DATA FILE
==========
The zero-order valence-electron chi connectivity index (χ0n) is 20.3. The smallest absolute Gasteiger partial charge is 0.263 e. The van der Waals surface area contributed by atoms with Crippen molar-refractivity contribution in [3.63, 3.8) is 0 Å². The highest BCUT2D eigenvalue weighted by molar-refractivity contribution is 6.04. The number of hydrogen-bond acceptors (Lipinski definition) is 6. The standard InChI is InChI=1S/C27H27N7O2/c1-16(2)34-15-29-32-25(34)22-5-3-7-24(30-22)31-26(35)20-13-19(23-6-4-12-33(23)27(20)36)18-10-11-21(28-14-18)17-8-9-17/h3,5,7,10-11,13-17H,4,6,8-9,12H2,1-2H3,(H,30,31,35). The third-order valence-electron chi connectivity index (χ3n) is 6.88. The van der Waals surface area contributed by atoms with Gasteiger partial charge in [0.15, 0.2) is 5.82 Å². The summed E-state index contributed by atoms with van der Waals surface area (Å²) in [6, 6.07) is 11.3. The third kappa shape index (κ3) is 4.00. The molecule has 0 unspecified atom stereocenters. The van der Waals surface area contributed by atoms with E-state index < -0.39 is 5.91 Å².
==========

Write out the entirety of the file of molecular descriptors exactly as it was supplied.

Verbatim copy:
The zero-order valence-electron chi connectivity index (χ0n) is 20.3. The smallest absolute Gasteiger partial charge is 0.263 e. The van der Waals surface area contributed by atoms with Crippen molar-refractivity contribution in [3.63, 3.8) is 0 Å². The highest BCUT2D eigenvalue weighted by molar-refractivity contribution is 6.04. The number of hydrogen-bond acceptors (Lipinski definition) is 6. The standard InChI is InChI=1S/C27H27N7O2/c1-16(2)34-15-29-32-25(34)22-5-3-7-24(30-22)31-26(35)20-13-19(23-6-4-12-33(23)27(20)36)18-10-11-21(28-14-18)17-8-9-17/h3,5,7,10-11,13-17H,4,6,8-9,12H2,1-2H3,(H,30,31,35). The third-order valence-electron chi connectivity index (χ3n) is 6.88. The van der Waals surface area contributed by atoms with Gasteiger partial charge in [0.15, 0.2) is 5.82 Å². The summed E-state index contributed by atoms with van der Waals surface area (Å²) in [6, 6.07) is 11.3. The third kappa shape index (κ3) is 4.00. The molecule has 0 unspecified atom stereocenters. The van der Waals surface area contributed by atoms with E-state index < -0.39 is 5.91 Å².